who had come to value and respect Daniel, was deeply disturbed by this
because he recognized that he would now be compelled to act upon his decree.
After initially attempting to delay the order, Darius ordered Daniel to be
thrown to the lions,
wishing him “May Your G‑d, Whom you worship continually, rescue you!”
At dawn, Darius rushed to the lions’ den and called out,
“Daniel, was the G‑d Whom you continually worshipped able to rescue you?”
Miraculously, Daniel was not harmed. “My G‑d,”
said Daniel, “sent His angel who shut the mouths of the lions so that they
wouldn’t harm me!”
Having witnessed this miraculous occurrence, Darius ordered
those who slandered Daniel, along with their families, to be condemned to the
The Talmud explains that Daniel was brought to endure this
ordeal because he had provided king Nebuchadnezzar
with advice to give charity to the Jewish
poor in order to avoid Divine retribution. The
Midrash, however, adopts the view that this incident occurred in order to
sanctify the name of G‑d.
It is interesting to note that portions of Daniel’s prayers
have been incorporated into the daily liturgy as part of the penitential
The Talmud also mentions that in later generations, Jewish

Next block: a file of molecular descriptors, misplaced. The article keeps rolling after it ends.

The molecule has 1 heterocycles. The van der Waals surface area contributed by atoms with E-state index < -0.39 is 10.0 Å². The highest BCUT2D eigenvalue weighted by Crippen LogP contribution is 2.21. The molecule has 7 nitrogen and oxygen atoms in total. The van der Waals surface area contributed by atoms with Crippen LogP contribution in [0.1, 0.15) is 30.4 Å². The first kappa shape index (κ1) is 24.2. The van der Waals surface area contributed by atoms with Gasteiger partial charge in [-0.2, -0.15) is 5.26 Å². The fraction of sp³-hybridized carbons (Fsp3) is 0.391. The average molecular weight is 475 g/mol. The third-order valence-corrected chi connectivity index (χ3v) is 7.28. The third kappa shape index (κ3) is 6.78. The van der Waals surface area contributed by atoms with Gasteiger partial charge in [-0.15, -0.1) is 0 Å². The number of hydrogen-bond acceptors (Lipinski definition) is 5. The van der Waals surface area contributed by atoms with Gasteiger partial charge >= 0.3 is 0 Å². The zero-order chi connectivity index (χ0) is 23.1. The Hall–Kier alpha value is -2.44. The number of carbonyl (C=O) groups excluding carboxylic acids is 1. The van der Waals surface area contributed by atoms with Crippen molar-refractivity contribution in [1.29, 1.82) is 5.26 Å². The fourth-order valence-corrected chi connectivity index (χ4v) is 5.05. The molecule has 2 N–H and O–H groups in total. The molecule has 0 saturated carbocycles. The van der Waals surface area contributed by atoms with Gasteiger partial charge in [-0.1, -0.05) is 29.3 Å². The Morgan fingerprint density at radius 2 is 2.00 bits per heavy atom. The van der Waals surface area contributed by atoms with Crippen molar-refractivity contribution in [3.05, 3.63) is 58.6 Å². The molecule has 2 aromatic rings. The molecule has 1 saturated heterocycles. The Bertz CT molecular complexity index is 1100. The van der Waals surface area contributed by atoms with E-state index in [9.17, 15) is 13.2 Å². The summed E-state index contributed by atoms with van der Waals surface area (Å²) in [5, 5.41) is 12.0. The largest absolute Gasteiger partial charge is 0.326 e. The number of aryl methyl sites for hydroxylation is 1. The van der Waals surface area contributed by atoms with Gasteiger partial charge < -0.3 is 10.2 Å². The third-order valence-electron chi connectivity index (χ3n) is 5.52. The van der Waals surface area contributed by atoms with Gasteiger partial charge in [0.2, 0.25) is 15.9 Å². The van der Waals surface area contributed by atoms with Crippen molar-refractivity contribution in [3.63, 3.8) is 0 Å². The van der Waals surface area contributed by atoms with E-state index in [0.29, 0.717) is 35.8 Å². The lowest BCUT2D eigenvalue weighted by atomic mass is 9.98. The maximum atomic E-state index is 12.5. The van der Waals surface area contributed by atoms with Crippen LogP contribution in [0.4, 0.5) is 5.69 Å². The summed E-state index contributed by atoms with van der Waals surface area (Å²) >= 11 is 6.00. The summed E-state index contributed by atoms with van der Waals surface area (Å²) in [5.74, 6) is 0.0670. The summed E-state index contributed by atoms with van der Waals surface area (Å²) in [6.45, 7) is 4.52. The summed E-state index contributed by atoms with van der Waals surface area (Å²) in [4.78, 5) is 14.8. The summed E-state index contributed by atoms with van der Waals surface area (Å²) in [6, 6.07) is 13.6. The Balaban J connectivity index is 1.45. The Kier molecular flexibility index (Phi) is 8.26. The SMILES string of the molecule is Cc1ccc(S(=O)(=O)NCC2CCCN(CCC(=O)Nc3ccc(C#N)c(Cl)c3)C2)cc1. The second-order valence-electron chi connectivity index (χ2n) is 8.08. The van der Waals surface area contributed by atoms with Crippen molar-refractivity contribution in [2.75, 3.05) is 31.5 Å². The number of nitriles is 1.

people would walk considerable distances on Shabbat to assemble and pray at the
location where Daniel prayed, which was situated three miles from the city of
The Demise of an Idol
In his unceasing quest to ensnare his Jewish subjects into
idol worship, king Nebuchadnezzar erected an
idol in whose mouth he inserted the diadem—the tzitz of the high priest bearing G‑d’s ineffable name, which he had
plundered from the Beit Hamikdash, the Holy Temple—and as a
result the idol began to utter astounding thing, including the words, “I am the
L‑rd your G‑d.” Daniel moved close to the idol and commanded, “I am the
emissary of the Master of the Universe. I decree upon you to emerge from inside
the idol!” Daniel uttered one of the Divine names, the tzitz emerged and the
idol collapsed and broke.
It should be noted that according to the Talmud,